Sikhism is a revelatory religion, which revolted against the religious hypocrisy of the Brahmins and the political oppression of the contemporary rulers. Guru Nanak, the founder of the Sikh religion stressed the unity of God7 and the brotherhood of man.8 He attacked such pillars of the Hindu society as caste,9 idolatry,10 ritualism,11 asceticism12 and intermediary role of the priests13 in man’s relations with God. His spiritual thesis, with an inalienable social content, sought to establish equality not only between mand and man but also between man and woman. He welded the spiritual and the temporal planes of human existence into a harmonious whole and brought about reconciliation between the religious and the secular means for achieving the best results in human affairs.14 The Guru’s followers were not required to chant Sanskrit Shalokas before stone idols but sang hymns composed by the Guru himself in their mother tongue. They came to have different places and modes of worship. It was not an easy task to confront the dogmatism of the priest-dominated and caste-ridden Hindu society. The Guru brought about a far-reaching transformation in the minds of the people through the institutions of Shabad, Sangat, Pangat, Guru-Ka-Langar, Guru and Dharamshal. The three cardinal principles of Guru’s teachings were : ‘Kirt Karo’ (earn your bread though hard labour), ‘Vand Chakko’ (share you earning with others) and ‘Naam Japo’ (always remember God). This resulted in building a separate and self-reliant community with new beliefs and institutions.The process of separation was carried forward by the second Sikh Guru Angad. He introduced the Gurmukhi script, in which he compiled Guru Nanak’s and his own compositions. The Guru was opposed to mendicancy and parasitical living. He earned his own living by twisting coarse grass strings used for cots. The third Guru Amar Das took many steps which tended to break further the affiliations of the Sikhs with the Hindus. He introduced new forms of ceremonials for birth, death and marriage. He deprecated the practice of ‘Purdah’ and ‘Sati’, encouraged inter-caste alliances and re-marriage of widows. He declared that the Sikhs who were active house-holders, were wholly separate from the passive and recluse ‘Udasis’ whom he excluded from the Sikh society. The Guru established twenty two new centres or parishes (Manjis) for conveying the message of Guru Nanak to the people. The centres were supposed to cater both to the religious and the empirical needs of the people. Guru Ram Das, who succeeded him as the fourth Guru, acquired the site of the present city of Amritsar which became the religious capital of the Sikhs. He had a tank dug around which bazars or trading centres were established.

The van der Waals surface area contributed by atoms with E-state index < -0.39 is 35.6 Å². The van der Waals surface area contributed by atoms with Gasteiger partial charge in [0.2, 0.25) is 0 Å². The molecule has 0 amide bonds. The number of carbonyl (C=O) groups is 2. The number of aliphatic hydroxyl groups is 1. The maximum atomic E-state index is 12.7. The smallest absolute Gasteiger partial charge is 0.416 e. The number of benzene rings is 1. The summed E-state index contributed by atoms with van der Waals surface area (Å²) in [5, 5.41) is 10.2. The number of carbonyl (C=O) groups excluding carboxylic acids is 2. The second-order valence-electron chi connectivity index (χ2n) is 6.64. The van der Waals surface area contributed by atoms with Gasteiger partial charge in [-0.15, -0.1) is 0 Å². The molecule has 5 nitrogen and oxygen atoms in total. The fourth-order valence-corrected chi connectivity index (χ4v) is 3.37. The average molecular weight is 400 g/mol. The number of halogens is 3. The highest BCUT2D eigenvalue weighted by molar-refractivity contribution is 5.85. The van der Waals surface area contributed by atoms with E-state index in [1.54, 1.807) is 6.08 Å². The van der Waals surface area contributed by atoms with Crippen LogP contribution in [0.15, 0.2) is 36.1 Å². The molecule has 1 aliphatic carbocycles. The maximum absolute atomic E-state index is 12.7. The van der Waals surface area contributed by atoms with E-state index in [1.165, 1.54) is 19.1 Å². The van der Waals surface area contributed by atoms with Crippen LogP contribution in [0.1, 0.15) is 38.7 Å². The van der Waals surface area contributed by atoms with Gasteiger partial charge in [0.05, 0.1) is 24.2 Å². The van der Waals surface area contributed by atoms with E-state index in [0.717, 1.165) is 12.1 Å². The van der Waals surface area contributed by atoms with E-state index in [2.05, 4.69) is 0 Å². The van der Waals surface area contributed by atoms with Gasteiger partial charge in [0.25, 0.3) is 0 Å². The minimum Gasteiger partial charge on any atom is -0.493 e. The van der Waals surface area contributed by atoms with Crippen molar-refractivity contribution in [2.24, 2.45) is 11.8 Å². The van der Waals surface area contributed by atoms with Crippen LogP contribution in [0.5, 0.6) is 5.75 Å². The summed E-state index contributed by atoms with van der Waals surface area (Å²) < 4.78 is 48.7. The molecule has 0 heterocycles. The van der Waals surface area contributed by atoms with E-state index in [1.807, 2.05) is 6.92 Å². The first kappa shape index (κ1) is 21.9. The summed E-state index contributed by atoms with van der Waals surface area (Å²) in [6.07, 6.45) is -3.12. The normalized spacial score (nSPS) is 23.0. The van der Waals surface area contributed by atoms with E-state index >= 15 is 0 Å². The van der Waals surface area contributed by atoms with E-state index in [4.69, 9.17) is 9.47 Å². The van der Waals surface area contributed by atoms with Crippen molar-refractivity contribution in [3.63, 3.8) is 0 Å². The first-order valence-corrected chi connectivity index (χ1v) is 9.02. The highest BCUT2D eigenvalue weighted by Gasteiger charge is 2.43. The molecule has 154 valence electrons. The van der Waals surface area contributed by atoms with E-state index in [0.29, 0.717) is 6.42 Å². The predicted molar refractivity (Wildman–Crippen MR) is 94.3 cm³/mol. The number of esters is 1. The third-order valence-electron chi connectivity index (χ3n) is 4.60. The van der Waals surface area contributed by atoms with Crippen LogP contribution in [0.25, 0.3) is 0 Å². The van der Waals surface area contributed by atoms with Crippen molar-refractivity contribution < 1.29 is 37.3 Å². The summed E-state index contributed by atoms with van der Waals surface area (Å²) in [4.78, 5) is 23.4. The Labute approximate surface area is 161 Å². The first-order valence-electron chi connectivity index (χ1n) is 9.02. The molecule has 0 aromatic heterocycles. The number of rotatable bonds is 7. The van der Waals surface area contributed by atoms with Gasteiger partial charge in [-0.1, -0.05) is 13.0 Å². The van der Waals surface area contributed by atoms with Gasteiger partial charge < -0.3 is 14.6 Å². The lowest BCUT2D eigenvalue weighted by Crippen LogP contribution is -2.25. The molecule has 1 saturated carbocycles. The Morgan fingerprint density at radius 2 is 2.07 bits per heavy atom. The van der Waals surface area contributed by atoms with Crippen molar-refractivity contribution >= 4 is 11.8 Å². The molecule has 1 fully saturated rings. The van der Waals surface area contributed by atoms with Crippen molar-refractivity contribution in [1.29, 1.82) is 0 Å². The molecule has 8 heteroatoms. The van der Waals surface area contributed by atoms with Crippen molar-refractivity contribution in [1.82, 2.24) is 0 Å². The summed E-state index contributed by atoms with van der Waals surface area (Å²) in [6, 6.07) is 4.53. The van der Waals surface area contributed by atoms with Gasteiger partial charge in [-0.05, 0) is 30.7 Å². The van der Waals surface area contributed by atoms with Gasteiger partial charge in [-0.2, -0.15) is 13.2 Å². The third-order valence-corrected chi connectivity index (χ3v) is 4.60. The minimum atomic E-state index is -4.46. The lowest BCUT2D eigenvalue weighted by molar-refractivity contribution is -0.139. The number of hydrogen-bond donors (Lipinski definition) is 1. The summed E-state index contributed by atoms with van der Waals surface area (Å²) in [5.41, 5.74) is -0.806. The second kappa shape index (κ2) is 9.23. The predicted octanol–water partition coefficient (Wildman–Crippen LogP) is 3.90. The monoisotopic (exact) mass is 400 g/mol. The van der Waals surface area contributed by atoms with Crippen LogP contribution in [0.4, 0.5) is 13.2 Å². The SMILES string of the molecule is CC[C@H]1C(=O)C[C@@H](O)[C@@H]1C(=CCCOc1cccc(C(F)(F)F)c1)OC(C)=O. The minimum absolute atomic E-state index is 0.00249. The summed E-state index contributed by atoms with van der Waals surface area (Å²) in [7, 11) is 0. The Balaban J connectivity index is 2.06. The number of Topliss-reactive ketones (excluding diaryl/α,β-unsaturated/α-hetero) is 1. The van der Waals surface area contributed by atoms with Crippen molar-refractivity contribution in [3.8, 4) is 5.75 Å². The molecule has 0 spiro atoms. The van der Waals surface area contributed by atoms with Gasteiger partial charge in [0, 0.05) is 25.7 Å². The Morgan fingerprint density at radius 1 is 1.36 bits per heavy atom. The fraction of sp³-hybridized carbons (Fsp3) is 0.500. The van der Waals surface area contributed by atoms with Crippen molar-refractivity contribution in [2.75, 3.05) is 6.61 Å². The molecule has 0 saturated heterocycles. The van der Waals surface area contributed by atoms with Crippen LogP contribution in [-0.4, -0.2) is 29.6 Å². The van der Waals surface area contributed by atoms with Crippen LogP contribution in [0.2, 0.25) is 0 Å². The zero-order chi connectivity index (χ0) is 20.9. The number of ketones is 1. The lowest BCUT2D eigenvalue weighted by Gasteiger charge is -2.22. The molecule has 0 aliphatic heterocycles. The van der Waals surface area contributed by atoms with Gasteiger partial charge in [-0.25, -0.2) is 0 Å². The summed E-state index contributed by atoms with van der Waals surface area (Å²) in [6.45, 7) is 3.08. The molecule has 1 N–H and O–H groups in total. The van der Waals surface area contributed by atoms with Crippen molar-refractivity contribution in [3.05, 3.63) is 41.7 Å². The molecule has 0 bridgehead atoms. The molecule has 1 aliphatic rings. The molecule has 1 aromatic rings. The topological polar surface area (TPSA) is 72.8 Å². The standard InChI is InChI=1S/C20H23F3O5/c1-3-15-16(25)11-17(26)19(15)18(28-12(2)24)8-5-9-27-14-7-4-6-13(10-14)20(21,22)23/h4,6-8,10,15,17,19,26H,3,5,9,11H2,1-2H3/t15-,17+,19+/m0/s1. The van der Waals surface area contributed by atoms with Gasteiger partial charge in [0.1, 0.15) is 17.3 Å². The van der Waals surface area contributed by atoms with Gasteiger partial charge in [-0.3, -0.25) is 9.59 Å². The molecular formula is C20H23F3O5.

Arjan Dev, the fifth Guru, took some very important steps for fortifying the Sikh identity. He raised the Harmandir and gave to the Sikhs a central place and shrine of their own. This was to wean away Sikhs from Hindu institutions like those at Hardawar, Varanasi, etc. He also gave the Sikhs a scripture of their own in the form of Granth Sahib, which they could read and understand. They did not require the help of Brahmin priests to read out Sanskrit texts from the Vedas or the Upanishads, which they did not understand. It was Guru Arjan, who very clearly and emphatically declared that the Sikhs were an independent community :